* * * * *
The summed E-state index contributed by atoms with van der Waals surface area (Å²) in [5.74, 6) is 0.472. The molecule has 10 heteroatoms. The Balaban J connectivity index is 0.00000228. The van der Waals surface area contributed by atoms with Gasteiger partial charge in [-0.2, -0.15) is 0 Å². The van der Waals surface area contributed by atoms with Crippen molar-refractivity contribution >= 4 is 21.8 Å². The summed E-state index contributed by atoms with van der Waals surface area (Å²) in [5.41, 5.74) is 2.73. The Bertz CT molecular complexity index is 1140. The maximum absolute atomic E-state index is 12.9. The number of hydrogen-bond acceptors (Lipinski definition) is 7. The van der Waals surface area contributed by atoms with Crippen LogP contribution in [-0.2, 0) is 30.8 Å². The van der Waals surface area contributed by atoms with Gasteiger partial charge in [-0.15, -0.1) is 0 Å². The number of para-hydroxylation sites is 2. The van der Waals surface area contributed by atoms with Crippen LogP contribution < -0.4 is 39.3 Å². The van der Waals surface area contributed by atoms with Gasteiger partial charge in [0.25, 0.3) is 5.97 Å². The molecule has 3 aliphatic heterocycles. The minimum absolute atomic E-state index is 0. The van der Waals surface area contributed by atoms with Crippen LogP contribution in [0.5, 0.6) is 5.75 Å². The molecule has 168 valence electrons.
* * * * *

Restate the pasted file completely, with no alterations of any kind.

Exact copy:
The summed E-state index contributed by atoms with van der Waals surface area (Å²) in [5.74, 6) is 0.472. The molecule has 10 heteroatoms. The Balaban J connectivity index is 0.00000228. The van der Waals surface area contributed by atoms with Gasteiger partial charge in [-0.2, -0.15) is 0 Å². The van der Waals surface area contributed by atoms with Crippen molar-refractivity contribution >= 4 is 21.8 Å². The summed E-state index contributed by atoms with van der Waals surface area (Å²) in [5.41, 5.74) is 2.73. The Bertz CT molecular complexity index is 1140. The maximum absolute atomic E-state index is 12.9. The number of hydrogen-bond acceptors (Lipinski definition) is 7. The van der Waals surface area contributed by atoms with Crippen LogP contribution in [-0.2, 0) is 30.8 Å². The van der Waals surface area contributed by atoms with Gasteiger partial charge in [-0.15, -0.1) is 0 Å². The number of para-hydroxylation sites is 2. The van der Waals surface area contributed by atoms with Crippen LogP contribution < -0.4 is 39.3 Å². The van der Waals surface area contributed by atoms with Gasteiger partial charge in [0.25, 0.3) is 5.97 Å². The molecule has 3 aliphatic heterocycles. The minimum absolute atomic E-state index is 0. The van der Waals surface area contributed by atoms with Crippen LogP contribution in [0.5, 0.6) is 5.75 Å². The molecule has 168 valence electrons.